Tuesday, November 29, 2005

Five Postgame Takes

1. Why are we throwing on third and one while down two points with six minutes left? Next, why are we punting on the subsequent fourth and one at our own 44-yard line? I know the answer: percentages. The problem with percentages is that they are general to the NFL experience, not specific to our team’s reality. What do the percentages tell me about today, right now, with the game on the line? I doubt that the “percentages” take into account the fact that Kerry Collins is misfiring on short passes. I doubt that the percentages accommodate the fact that the Raiders are suddenly dropping easy balls. So is that really a “high percentage” pass, or is it simply another bad idea? So now it’s fourth down and we punt. Afterward, the “percentages” were invoked in defending this call to punt. Indeed, the percentages say that you punt in that situation. But the percentages have never heard of Zack Crockett. The percentages don’t take the pulse of an enraged home crowd prepared to win or die trying. The percentages don’t tell you that the Raiders averaged 4.2 yards per carry on Sunday, yet they didn’t run the ball to gain a single yard on two successive downs with the game on the line.

2. At this point, I could incite more circular “chicken or the egg” analysis about what’s wrong and how to fix it. I could make my argument, and then you would make yours, and pretty soon we’re in a pissing contest about stats and “what ifs.” I’ll bet this is exactly why Mr. Davis coined the simple phrase: Just Win, Baby.

3. Jerry Porter stopped by Everett & Jones BBQ a little after 6 p.m. for the KSFO radio postgame show. He showed poise and class in the wake of a rough defeat. However, the Raider Nation was justifiably riled up, and several callers (who were piped into the restaurant’s speaker system) breathed some righteous fire. At one point, someone called in to challenge, among other things, Jerry’s statement that the Raiders are still better than their record indicates. The caller asked Jerry to back his statement up. It was a fair question, but moderator (and Raiders legend) George Atkinson intervened and told Jerry that he didn’t have to respond. Why not? If Jerry can take big hits and hang onto the ball like he did in D.C. last week, why can’t he handle a simple question? At that moment, you could feel a shift in the room, a darkening of the mood. Then, still trying to mount a defense for the Raiders’ coaching and execution, George made the mistake of saying, “Sometimes what the fans don’t understand is…” He tried to make the point that sometimes you have to give credit to the opponent. But it was too late. The silver and black cat was out of the bag. At that moment, some dude stood up amid the tables, as if possessed by the collective Raider Nation. He’d had enough. “This is the Raiders,” he hollered, interrupting the live broadcast. “I’m from Oakland. This is the Raiders! Ain’t no one should be able to stop Jerry Porter and Randy Moss. You know it, you just won’t say it!” The room broke into applause. Jerry Porter just smiled. George Atkinson and co-host Rich Walcoff looked mortified. There was no hiding behind the phone lines now. It was a small yet epic moment. Lesson: don’t call out “the fans” in front of the fans.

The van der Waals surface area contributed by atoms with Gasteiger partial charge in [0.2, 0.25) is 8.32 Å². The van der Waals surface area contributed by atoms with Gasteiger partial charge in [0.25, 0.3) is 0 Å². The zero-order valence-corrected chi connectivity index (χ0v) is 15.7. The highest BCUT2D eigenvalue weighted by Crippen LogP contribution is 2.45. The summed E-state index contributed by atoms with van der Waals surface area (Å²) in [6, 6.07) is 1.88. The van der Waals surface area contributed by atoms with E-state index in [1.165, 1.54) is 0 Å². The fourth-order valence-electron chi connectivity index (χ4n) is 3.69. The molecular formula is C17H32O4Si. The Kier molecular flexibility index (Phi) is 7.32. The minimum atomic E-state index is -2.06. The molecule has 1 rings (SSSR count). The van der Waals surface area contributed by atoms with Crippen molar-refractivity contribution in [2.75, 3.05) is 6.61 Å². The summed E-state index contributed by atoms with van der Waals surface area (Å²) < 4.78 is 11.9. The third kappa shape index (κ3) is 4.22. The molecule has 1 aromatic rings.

4. During the waning minutes of the game, my cousin and I watched an exodus of folks walk up and out of the Coliseum (I hate to say it, but I saw it, it’s the truth). As they passed us by, we couldn't help heckling: “Don’t you remember Heidi?!” The problem is, the coaches apparently don’t remember Heidi, because Kerry Collins was still throwing 10-yard passes to the middle of the field with no timeouts during the last minute. I don’t care. I’m not budging until time expires. I still believe.

5. These are the days you will remember. These are the times upon which character is built. When the Return to Glory is complete, you will want to say you were here, right now, still proud, still standing. Across the bay, they are “the faithful.” Fine. Over here, we the loyal and the unshaken. It doesn’t sound as cute, but it matters even more.

Monday, November 28, 2005

Haiku: Raiders 21 / Dolphins 33

Catch and release—the
Fish swim away, a cold wind
blows over Oakland.

Saturday, November 26, 2005

Gone Fishing

Before I hang out the “Gone Fishing” sign for the weekend (we’ll be grilling red meat the parking lot but seafood on the field), I am inspired to remember the greatest moment in Raiders-Dolphins history: The Sea of Hands.